386. Editorial Note

In briefing the National Security Council on December 11 on significant world developments affecting U.S. security, Allen Dulles offered the following assessment of developments in Jordan, which prompted a response from the President:

“Mr. Dulles stated that there was also a plot against King Hussein in Jordan, a plot directed from a new and unusual source, namely, one of the Bedouin tribes. We have been less concerned than some others about the likelihood of this plot succeeding but both King Hussein and his Prime Minister, Rifai, are at the moment greatly concerned about the violability of Jordan and we fear that they will undertake plots with the objective of trying to detach Syria from the United Arab Republic and join Syria to Jordan. In this connection Mr. Dulles also stressed the need to watch for mounting hostilities between Syria and Israel as a result of border incidents. It was somewhat worrisome that [2 lines of source text not declassified].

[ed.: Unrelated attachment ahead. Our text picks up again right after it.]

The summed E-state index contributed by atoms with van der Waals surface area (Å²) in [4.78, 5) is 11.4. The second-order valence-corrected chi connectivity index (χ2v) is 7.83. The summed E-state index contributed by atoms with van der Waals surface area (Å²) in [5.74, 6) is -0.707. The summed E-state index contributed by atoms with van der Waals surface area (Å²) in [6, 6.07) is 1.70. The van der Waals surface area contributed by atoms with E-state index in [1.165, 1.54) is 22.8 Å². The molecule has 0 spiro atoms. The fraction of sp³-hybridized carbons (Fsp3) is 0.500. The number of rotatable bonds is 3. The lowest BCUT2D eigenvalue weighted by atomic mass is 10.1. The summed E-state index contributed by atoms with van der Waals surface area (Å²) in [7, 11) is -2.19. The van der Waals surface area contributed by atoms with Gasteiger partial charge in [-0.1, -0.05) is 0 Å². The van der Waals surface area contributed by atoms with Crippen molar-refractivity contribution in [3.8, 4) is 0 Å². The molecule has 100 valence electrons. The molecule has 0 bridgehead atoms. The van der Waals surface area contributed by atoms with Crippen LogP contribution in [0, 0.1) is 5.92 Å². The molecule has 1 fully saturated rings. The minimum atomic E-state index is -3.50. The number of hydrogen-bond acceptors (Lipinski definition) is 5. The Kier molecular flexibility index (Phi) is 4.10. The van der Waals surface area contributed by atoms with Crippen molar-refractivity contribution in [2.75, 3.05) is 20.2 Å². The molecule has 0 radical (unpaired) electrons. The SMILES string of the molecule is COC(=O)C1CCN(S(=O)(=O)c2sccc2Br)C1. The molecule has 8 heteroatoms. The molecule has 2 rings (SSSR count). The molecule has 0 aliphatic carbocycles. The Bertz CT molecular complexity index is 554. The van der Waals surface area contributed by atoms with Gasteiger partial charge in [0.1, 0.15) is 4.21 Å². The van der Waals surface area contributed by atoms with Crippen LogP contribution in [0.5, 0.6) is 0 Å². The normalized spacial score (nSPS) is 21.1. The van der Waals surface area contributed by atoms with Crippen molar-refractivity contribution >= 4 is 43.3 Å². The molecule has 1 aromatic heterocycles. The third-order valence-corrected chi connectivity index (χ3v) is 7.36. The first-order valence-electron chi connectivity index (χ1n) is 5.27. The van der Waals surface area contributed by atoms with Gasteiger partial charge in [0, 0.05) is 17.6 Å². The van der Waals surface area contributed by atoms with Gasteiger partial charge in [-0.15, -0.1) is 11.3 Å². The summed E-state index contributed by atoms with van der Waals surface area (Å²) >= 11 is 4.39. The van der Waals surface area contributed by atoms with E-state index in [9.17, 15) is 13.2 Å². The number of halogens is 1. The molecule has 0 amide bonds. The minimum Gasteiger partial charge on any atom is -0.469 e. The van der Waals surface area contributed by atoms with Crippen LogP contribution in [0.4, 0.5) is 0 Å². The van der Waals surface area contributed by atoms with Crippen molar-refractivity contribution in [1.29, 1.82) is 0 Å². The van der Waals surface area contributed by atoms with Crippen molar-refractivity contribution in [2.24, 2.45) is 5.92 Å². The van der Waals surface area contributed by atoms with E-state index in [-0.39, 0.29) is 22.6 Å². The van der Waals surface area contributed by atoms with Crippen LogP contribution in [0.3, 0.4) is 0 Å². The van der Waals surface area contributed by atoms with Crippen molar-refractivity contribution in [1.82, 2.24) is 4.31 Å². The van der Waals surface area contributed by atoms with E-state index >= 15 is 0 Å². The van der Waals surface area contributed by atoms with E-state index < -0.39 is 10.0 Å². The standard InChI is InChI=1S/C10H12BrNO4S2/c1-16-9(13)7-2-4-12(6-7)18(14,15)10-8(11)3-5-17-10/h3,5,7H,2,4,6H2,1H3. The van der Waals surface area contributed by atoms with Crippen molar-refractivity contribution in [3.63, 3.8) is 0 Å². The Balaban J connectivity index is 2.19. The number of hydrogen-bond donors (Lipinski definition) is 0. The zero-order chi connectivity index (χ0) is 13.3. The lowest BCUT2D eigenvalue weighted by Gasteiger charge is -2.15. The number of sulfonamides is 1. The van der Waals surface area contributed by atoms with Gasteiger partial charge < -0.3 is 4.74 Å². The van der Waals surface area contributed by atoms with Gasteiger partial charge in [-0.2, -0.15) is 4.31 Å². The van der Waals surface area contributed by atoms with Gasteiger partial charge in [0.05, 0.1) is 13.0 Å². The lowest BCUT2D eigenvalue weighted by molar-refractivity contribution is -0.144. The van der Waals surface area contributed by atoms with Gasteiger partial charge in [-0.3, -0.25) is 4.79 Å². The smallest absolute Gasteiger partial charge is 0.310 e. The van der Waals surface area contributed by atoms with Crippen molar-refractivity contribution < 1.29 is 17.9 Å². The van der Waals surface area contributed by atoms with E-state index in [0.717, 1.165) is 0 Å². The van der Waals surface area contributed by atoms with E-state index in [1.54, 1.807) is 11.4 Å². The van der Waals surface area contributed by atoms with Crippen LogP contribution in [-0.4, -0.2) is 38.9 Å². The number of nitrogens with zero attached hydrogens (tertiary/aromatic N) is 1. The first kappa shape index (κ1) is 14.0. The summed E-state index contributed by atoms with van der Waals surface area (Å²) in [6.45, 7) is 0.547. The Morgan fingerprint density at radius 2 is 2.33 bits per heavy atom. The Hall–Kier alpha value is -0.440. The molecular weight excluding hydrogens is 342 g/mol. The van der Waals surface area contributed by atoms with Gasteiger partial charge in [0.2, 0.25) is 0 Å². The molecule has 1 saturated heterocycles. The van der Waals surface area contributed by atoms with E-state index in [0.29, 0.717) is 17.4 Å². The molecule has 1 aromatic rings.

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“The President inquired of Mr. Dulles whether the latter had more information to indicate connivance between Jordan and Israel. Mr. Dulles replied that there was no evidence of conniving between the two states but that the actions of the one might trigger the actions of the other and they might then move along parallel lines. The President inquired whether such parallel movement would not have the result of lining up all the rest of the Arab world against Jordan and Israel. It seemed to the President that something was going on in this area that did not clearly meet the eye. Mr. Dulles agreed with the President and suggested the possibility that the French might be involved in something. While he doubted any dramatic moves in the near future, the situation needed to be closely watched. The President said that as far as he was concerned, he suspected the worst.” (Memorandum of discussion at the 390th Meeting of the National Security Council, prepared by Gleason on December 11; Eisenhower Library, Whitman File, NSC Records)